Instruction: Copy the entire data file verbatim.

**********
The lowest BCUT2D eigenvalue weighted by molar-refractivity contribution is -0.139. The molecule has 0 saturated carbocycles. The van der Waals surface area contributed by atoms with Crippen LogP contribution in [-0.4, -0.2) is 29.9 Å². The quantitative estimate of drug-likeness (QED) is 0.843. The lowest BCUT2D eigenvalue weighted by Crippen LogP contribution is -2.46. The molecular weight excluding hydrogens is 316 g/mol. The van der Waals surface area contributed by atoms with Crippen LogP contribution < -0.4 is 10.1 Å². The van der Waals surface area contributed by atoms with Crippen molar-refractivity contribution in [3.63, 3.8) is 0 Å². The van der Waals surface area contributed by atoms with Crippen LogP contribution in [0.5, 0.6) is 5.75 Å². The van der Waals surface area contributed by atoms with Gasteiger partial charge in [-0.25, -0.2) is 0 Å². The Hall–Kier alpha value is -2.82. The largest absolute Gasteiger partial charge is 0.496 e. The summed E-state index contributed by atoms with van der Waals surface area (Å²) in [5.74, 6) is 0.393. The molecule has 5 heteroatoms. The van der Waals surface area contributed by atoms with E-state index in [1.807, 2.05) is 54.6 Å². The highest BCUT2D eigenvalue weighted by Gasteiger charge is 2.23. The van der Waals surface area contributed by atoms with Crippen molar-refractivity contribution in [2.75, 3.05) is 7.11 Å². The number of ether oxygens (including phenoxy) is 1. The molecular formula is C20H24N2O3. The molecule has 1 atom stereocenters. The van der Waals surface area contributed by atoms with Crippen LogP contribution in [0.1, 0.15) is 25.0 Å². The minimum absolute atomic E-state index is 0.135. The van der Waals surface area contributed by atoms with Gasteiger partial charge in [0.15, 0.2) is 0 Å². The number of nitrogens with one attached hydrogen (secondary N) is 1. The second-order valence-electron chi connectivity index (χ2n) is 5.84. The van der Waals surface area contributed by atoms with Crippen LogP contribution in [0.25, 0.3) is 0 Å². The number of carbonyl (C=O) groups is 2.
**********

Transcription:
The lowest BCUT2D eigenvalue weighted by molar-refractivity contribution is -0.139. The molecule has 0 saturated carbocycles. The van der Waals surface area contributed by atoms with Crippen LogP contribution in [-0.4, -0.2) is 29.9 Å². The quantitative estimate of drug-likeness (QED) is 0.843. The lowest BCUT2D eigenvalue weighted by Crippen LogP contribution is -2.46. The molecular weight excluding hydrogens is 316 g/mol. The van der Waals surface area contributed by atoms with Crippen LogP contribution < -0.4 is 10.1 Å². The van der Waals surface area contributed by atoms with Crippen molar-refractivity contribution in [3.63, 3.8) is 0 Å². The van der Waals surface area contributed by atoms with Crippen LogP contribution in [0.5, 0.6) is 5.75 Å². The van der Waals surface area contributed by atoms with Gasteiger partial charge in [-0.25, -0.2) is 0 Å². The Hall–Kier alpha value is -2.82. The largest absolute Gasteiger partial charge is 0.496 e. The summed E-state index contributed by atoms with van der Waals surface area (Å²) in [5.74, 6) is 0.393. The molecule has 5 heteroatoms. The van der Waals surface area contributed by atoms with E-state index in [1.807, 2.05) is 54.6 Å². The highest BCUT2D eigenvalue weighted by Gasteiger charge is 2.23. The van der Waals surface area contributed by atoms with Crippen molar-refractivity contribution in [2.75, 3.05) is 7.11 Å². The number of ether oxygens (including phenoxy) is 1. The molecular formula is C20H24N2O3. The molecule has 1 atom stereocenters. The van der Waals surface area contributed by atoms with Crippen LogP contribution in [0.1, 0.15) is 25.0 Å². The minimum absolute atomic E-state index is 0.135. The van der Waals surface area contributed by atoms with Gasteiger partial charge in [0.15, 0.2) is 0 Å². The number of nitrogens with one attached hydrogen (secondary N) is 1. The second-order valence-electron chi connectivity index (χ2n) is 5.84. The van der Waals surface area contributed by atoms with Crippen LogP contribution in [0.25, 0.3) is 0 Å². The number of carbonyl (C=O) groups is 2.